Quaker Studies

Talking in All: A Conversation on Poetry and Quakerism Between Philip Gross and Laurence Lerner

Quaker Studies (2012), 17, (1), 110–130.

Abstract

This considered conversation between two widely published poets of different generations investigates the relationship between their creative work and the Quaker connections in their lives. In the process, both examine examples of their own and each other’s poetry. Drawing on both their academic disciplines, in one case, literary studies, in the other, creative writing, they explore the possible tension between the simple integrity historically advocated by Friends and the imaginative sympathy with diverse experiences required by poetry and fiction. Are the demands of morality compatible with those of aesthetics, and how does eloquence square with plain speaking? In what sense can their writing be seen as Quaker, or themselves as Quaker poets? Lerner starts by asserting that there is no necessary connection between his Quaker and his poet self; Gross finds such a connection in a style of attentiveness, akin to listening. Both recognize the limitations of words to describe deep and complete experience. Poetry, with its pushing of language to the point of breakdown (a process both playful and serious) can point, like Quaker worship, into the wordlessness beyond.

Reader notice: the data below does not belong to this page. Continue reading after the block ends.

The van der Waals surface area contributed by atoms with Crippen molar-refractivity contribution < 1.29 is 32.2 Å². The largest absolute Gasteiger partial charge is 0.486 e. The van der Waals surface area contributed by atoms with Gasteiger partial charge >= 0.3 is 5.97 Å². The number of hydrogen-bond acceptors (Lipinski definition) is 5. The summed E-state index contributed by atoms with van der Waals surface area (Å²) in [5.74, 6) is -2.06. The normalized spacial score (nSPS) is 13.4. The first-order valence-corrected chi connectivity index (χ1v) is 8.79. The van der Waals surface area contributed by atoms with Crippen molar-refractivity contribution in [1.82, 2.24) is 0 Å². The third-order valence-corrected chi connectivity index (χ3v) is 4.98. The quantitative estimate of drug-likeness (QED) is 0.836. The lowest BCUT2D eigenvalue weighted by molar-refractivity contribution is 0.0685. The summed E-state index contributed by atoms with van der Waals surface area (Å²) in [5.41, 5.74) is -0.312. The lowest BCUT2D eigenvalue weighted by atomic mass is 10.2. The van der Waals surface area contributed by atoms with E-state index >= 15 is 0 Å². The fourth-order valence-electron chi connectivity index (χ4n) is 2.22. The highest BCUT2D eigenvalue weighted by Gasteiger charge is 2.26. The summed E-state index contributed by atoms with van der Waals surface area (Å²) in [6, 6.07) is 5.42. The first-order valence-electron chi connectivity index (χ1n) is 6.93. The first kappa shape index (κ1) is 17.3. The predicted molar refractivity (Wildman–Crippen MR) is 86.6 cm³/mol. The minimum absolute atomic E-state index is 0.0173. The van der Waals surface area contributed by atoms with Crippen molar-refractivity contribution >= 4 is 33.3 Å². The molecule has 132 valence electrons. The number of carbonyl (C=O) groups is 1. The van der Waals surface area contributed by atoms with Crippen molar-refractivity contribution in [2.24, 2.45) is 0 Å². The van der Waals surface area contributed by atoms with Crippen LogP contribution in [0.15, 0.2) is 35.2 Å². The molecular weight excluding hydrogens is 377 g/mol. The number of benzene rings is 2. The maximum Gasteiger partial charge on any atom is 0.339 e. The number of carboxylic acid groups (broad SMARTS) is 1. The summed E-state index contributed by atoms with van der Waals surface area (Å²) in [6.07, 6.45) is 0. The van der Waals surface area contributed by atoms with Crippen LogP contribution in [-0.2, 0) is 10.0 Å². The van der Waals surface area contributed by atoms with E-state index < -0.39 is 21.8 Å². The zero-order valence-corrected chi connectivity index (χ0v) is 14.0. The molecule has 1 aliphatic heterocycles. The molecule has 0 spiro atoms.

Talking in All: A Conversation on Poetry and Quakerism Between Philip Gross and Laurence Lerner

Abstract

This considered conversation between two widely published poets of different generations investigates the relationship between their creative work and the Quaker connections in their lives. In the process, both examine examples of their own and each other’s poetry. Drawing on both their academic disciplines, in one case, literary studies, in the other, creative writing, they explore the possible tension between the simple integrity historically advocated by Friends and the imaginative sympathy with diverse experiences required by poetry and fiction. Are the demands of morality compatible with those of aesthetics, and how does eloquence square with plain speaking? In what sense can their writing be seen as Quaker, or themselves as Quaker poets? Lerner starts by asserting that there is no necessary connection between his Quaker and his poet self; Gross finds such a connection in a style of attentiveness, akin to listening. Both recognize the limitations of words to describe deep and complete experience. Poetry, with its pushing of language to the point of breakdown (a process both playful and serious) can point, like Quaker worship, into the wordlessness beyond.


Details

Author details

Gross, Philip

Lerner, Laurence